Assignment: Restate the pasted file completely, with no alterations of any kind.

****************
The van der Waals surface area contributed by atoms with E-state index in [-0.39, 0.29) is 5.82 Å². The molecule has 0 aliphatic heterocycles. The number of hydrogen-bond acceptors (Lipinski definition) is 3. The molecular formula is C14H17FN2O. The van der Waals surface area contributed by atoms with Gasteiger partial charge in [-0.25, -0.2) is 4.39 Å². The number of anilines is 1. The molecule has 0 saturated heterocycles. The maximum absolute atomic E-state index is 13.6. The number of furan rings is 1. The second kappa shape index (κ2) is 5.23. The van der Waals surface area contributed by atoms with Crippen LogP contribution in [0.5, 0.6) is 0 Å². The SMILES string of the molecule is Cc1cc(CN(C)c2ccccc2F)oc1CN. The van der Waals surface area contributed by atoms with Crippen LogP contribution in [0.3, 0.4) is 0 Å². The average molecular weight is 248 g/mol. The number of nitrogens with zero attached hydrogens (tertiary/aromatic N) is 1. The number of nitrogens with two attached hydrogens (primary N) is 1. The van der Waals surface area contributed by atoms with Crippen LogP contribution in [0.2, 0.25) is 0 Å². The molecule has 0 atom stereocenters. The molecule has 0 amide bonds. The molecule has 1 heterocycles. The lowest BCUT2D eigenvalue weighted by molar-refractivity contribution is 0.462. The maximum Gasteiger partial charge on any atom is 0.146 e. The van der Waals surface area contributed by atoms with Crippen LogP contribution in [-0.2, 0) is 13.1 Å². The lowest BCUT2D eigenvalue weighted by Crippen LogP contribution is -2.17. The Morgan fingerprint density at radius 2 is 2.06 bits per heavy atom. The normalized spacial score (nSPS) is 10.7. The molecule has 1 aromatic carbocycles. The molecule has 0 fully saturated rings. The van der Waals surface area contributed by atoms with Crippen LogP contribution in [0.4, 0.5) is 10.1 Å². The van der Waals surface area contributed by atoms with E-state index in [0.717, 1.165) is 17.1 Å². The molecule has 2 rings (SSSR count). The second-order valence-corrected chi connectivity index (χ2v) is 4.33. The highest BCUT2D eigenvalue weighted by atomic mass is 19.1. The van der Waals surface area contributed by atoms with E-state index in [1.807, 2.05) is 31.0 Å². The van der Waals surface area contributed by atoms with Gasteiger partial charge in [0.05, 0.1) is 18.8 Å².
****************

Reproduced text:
The van der Waals surface area contributed by atoms with E-state index in [-0.39, 0.29) is 5.82 Å². The molecule has 0 aliphatic heterocycles. The number of hydrogen-bond acceptors (Lipinski definition) is 3. The molecular formula is C14H17FN2O. The van der Waals surface area contributed by atoms with Gasteiger partial charge in [-0.25, -0.2) is 4.39 Å². The number of anilines is 1. The molecule has 0 saturated heterocycles. The maximum absolute atomic E-state index is 13.6. The number of furan rings is 1. The second kappa shape index (κ2) is 5.23. The van der Waals surface area contributed by atoms with Crippen LogP contribution in [0.5, 0.6) is 0 Å². The SMILES string of the molecule is Cc1cc(CN(C)c2ccccc2F)oc1CN. The van der Waals surface area contributed by atoms with Crippen LogP contribution in [0.3, 0.4) is 0 Å². The average molecular weight is 248 g/mol. The number of nitrogens with zero attached hydrogens (tertiary/aromatic N) is 1. The number of nitrogens with two attached hydrogens (primary N) is 1. The van der Waals surface area contributed by atoms with Crippen LogP contribution in [0.2, 0.25) is 0 Å². The molecule has 0 atom stereocenters. The molecule has 0 amide bonds. The molecule has 1 heterocycles. The lowest BCUT2D eigenvalue weighted by molar-refractivity contribution is 0.462. The maximum Gasteiger partial charge on any atom is 0.146 e. The van der Waals surface area contributed by atoms with Crippen LogP contribution in [-0.2, 0) is 13.1 Å². The lowest BCUT2D eigenvalue weighted by Crippen LogP contribution is -2.17. The Morgan fingerprint density at radius 2 is 2.06 bits per heavy atom. The normalized spacial score (nSPS) is 10.7. The molecule has 1 aromatic carbocycles. The molecule has 0 fully saturated rings. The van der Waals surface area contributed by atoms with Crippen LogP contribution in [0.4, 0.5) is 10.1 Å². The van der Waals surface area contributed by atoms with E-state index in [0.717, 1.165) is 17.1 Å². The molecule has 2 rings (SSSR count). The second-order valence-corrected chi connectivity index (χ2v) is 4.33. The highest BCUT2D eigenvalue weighted by atomic mass is 19.1. The van der Waals surface area contributed by atoms with E-state index in [1.807, 2.05) is 31.0 Å². The van der Waals surface area contributed by atoms with Gasteiger partial charge in [0.05, 0.1) is 18.8 Å².